(I guess I’d just have to tone it down when I was driving or I might find myself broke from fines!)

If you have a number for a hotline that can grant this wish please forward immediately!!

[Manga Maniac Cafe] What are some books that you enjoyed recently?

[Alyssa J Montgomery] The entire Anne Gracie series featuring “The Stolen Princess”; “His Captive Lady” etc {Berkley Sensation}

Michelle Condor “The Most Expensive Lie of All” {Harlequin Mills & Boon}

Lynne Graham “The Dimitrakos Proposition” {Harlequin Mills & Boon}

[Manga Maniac Cafe] How can readers connect with you?

[Alyssa J Montgomery] I’d love to hear from readers. My webpage is www.alyssajmontgomery.com My email is alyssaj.montgomeryromance@gmail.com and I’m also on Facebook https://www.facebook.com/AlyssaJMontgomery and Twitter @Alyssaromance


Amanda Bennett is waiting in your outer office.

Jake froze as he read the note handed to him by his personal assistant. After Bennett’s funeral, he’d instructed her to notify him as soon as Amanda made contact. But he’d been expecting a telephone call, not a personal visit.

He was sitting in a meeting at a critical stage of negotiations that could seal the acquisition of a national television network into his media empire — common sense demanded he keep Amanda waiting. But his usual ironclad control deserted him and he couldn’t focus on the meeting any longer.

Amanda was here.

Each of his senses surged into an acute state of alert.

‘Jake, are you okay?’ his ex-wife asked him quietly. The other people in the room were too caught up in a troublesome clause to notice the exchange. Sophie was sitting in on this meeting as a representative of the Board of Directors. Upon their marriage, she’d taken her grandfather’s seat on the board.

He looked at her with regret. Sophie was a stunningly-attractive redhead. She was smart, sexy, talented, loyal and kind — everything a man could want in a woman. He wished with all his heart he could have felt the same degree of attraction to her as he did for Amanda.

‘Jake?’ Sophie pressed.

He passed her the message he’d received. The instant she read it, she turned troubled green eyes to his and shook her head. ‘You’re not going to see her are you?’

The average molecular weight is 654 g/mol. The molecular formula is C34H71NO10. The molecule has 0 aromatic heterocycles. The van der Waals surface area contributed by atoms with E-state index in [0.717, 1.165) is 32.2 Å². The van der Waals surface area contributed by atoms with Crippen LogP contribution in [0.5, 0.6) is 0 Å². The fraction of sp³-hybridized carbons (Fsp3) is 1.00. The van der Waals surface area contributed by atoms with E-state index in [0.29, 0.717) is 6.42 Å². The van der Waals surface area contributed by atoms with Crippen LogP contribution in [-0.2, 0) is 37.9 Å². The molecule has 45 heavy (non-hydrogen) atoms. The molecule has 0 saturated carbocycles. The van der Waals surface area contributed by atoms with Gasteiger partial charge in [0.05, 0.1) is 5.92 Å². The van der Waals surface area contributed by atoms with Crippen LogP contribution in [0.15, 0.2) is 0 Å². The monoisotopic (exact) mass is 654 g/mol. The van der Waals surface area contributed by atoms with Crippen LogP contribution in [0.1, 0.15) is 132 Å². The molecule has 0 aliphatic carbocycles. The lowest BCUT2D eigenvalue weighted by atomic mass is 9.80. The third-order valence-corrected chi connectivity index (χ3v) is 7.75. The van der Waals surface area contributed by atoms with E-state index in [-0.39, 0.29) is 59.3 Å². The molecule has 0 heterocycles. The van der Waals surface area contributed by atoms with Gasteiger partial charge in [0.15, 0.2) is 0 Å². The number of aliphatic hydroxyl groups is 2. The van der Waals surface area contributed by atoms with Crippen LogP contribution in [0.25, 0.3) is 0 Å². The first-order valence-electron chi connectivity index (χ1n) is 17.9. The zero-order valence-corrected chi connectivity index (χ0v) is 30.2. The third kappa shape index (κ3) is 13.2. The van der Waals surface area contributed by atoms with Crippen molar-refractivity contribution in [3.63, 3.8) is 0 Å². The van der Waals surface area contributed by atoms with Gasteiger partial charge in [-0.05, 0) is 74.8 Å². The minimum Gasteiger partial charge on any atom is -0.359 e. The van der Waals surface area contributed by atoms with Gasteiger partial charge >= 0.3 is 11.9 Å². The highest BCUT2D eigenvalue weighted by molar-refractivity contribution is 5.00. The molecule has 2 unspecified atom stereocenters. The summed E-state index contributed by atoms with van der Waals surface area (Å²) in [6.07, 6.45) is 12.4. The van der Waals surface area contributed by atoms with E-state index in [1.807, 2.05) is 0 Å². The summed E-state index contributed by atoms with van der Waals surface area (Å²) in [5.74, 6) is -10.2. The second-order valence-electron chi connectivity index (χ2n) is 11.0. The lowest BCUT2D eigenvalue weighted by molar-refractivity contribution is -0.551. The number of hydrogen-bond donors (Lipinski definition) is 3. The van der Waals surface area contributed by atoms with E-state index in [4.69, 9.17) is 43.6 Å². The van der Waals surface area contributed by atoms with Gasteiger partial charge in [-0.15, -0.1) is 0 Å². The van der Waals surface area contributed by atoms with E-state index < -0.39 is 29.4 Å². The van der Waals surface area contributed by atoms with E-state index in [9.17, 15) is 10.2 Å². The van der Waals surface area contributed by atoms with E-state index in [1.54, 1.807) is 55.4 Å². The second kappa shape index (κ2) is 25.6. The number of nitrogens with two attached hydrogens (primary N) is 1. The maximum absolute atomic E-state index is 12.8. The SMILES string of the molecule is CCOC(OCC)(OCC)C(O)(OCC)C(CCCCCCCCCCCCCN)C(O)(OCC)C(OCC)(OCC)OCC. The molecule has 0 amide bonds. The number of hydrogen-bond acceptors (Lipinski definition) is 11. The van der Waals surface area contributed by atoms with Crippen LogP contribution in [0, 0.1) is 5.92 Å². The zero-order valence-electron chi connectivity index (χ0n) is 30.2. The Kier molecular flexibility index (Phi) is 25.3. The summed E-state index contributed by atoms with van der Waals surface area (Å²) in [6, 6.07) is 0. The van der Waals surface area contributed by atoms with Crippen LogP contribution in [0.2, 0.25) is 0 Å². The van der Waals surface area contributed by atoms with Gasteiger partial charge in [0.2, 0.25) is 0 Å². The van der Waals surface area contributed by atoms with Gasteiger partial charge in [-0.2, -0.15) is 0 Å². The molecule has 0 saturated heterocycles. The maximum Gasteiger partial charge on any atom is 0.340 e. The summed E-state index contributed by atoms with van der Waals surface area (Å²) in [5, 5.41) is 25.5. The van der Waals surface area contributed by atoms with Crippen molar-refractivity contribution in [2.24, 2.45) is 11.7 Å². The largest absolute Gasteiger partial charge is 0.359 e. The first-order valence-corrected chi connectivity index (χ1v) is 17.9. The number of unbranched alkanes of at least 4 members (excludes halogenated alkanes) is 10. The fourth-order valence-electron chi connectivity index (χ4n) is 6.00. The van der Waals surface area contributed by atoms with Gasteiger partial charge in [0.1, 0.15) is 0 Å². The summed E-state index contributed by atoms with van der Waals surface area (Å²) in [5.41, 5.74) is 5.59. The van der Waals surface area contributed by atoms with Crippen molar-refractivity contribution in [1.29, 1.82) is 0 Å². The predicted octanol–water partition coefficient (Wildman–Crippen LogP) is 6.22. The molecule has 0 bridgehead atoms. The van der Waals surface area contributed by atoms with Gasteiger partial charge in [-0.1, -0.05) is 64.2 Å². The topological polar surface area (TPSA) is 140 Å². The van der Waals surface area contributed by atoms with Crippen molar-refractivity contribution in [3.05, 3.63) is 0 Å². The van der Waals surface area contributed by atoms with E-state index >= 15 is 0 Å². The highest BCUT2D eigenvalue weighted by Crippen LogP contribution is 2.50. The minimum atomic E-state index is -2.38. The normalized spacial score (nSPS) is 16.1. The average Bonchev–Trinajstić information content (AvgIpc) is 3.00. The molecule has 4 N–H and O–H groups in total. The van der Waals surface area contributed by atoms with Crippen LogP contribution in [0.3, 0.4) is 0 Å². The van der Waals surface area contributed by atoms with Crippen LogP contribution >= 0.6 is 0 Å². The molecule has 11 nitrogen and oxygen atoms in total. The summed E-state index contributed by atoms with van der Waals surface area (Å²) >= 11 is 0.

‘I asked her to come.’

It had been a month since Bennett’s funeral. In that time, he’d telephoned the Bennett household only to find the number was disconnected. He’d driven to the Bennett estate a couple of times but nobody answered when he buzzed for admission. Short of scaling the high, wrought-iron front gates and contending with the two Dobermans that stood growling at him from the other side, there was nothing he could do except bide his time and wait for Amanda to come to him.

He’d been sure she would. The passion burning between them was too hard to ignore. Hell! He’d tried and failed dismally. Amanda had been a thorn in his side — a lover he’d never been able to forget, or to forgive.

‘Jake, what in God’s name are you thinking?’ Sophie demanded quietly with a frown of concern.

‘Mr Formosa?’

All the men and women seated at the long conference table looked at him, waiting for him to respond to whatever it was that had been suggested. It was impossible for him to keep his mind on business proceedings. He had to go to Amanda.

‘Ladies and gentlemen, you’ll have to excuse me. An urgent matter requires my immediate attention.’ He glanced at his watch. ‘We’ll resume our negotiations after lunch.’

A peripheral part of his brain registered the surprised reactions of a few of his executives and a ripple of irritation from the representatives of the television corporation, but he didn’t care. Amanda was waiting for him. That was all that mattered. Finally she was here, ready to acknowledge their mutual attraction. Ready to become his lover again.

As he rose from his seat at the head of the table, urgency gripped him, making his heart pump harder. Barely able to contain his anticipation, it was hard to restrain himself from sprinting out of the conference room to meet her.

It was Sophie’s hand on his arm that made him pause.

‘No. Don’t do this to yourself,’ she pleaded in hushed tones as she waved away hovering employees who would have approached him.

‘I have to,’ Jake said.

She grabbed his hand, steered him into a small soundproof room off the conference area and closed the door. ‘Just what do you hope to achieve, Jake?’

About the book:


She betrayed him and left him to be with another. Now that she’s alone again, nothing is going to stop him from coming for her.

Australian media tycoon Jake Formosa does not believe in forgiving…or forgetting. So when he discovers that Amanda — the woman who once broke his heart — is newly widowed, he immediately enacts his revenge.  Jake is intent on making Amanda remember him, and making her suffer for what she did. He will leave her broken and alone, and finally have his closure. 

But Amanda is not the sweet girl that Jake remembers, and her life is far from perfect. As the web of lies surrounding her begins to unravel, Jake finds himself once again ensnared. Can he learn to overlook the past and risk his heart again?